Elephant & Castle Shopping Centre, London SE1
Opened 8 March, 2010

The Royal Court takes outreach seriously. Over the next six months or so, it will be staging four plays in an otherwise empty retail unit in the Elephant & Castle Shopping Centre, an unlovely 1960s-built lump hard by a major south London junction. Enter through the upper ground floor doors by the Tube station and there – next to the advice centre, opposite PriceMark, kitty-corner from the Polish café – is the Court’s “Theatre Local”, its windows papered over, filled with an assortment of chairs and sofas. The next three shows will transfer straight from the Court’s Theatre Upstairs programme, but the season begins with a revival of debbie tucker green’s [sic] 2008 play random [sic again], about the sudden and unforeseen impact of knife crime on a black London family.
When I reviewed the play on its première, I was impressed by its move away from what had previously struck me as self-conscious over-writing on tucker green’s part; this revival by original director Sacha Wares confirms that impression. Actor Seroca Davis enters through the main doors, dressed casually in a green tracksuit top, and stands in the light from a couple of unfussy spots to deliver the 50-minute solo piece. She shifts between the characters of a Brother, Sister, Mum and Dad with slight changes of posture, vocal register and accent, but nothing ostentatious. It is entirely in keeping with an account of what is an utterly ordinary day – Sister in her office drudgery, Brother dawdling to school, Mother shopping – until the family are apprised piece-meal of an event at lunchtime that has left Brother lying in a police morgue. The low-key yet entirely focussed performance of Davis competes with, and effortlessly overcomes, noises from the concourse outside, exactly the kind of banal socialising which had earlier been recounted in the play.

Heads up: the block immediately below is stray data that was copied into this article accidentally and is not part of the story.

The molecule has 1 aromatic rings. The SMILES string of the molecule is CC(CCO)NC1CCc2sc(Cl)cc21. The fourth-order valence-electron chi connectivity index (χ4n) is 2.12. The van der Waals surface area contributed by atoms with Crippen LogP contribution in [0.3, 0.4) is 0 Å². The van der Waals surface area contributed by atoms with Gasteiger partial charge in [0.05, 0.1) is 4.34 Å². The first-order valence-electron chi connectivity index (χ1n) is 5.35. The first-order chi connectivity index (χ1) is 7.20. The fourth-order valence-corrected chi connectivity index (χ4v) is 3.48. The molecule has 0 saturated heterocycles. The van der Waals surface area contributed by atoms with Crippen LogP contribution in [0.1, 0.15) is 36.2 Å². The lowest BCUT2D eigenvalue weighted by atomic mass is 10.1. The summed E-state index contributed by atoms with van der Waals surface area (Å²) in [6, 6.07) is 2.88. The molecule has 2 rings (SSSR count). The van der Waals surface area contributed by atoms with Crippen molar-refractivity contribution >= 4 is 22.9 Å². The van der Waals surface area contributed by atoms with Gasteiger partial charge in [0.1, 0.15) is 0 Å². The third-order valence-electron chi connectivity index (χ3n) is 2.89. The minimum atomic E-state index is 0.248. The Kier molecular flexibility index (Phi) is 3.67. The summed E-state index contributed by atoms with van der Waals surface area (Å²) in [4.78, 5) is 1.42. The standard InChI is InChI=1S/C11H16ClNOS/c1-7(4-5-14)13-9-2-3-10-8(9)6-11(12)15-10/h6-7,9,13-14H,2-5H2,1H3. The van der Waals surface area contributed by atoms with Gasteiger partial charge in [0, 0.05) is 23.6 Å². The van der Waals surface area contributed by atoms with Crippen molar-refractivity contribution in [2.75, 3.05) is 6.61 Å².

In another play currently on the London fringe, a far-right politician character remarks that public debate about “knife crime” is code for “We’re frightened of black people”. There is a danger of portraying this play, in this venue, as taking the subject matter closer to its “natural constituency” in a patronising, slumming way. However, the overall season programming and the Court’s already obvious commitment show this up as the lazy, prejudiced thinking it would be.

Written for the Financial Times.

Copyright © Ian Shuttleworth; all rights reserved.

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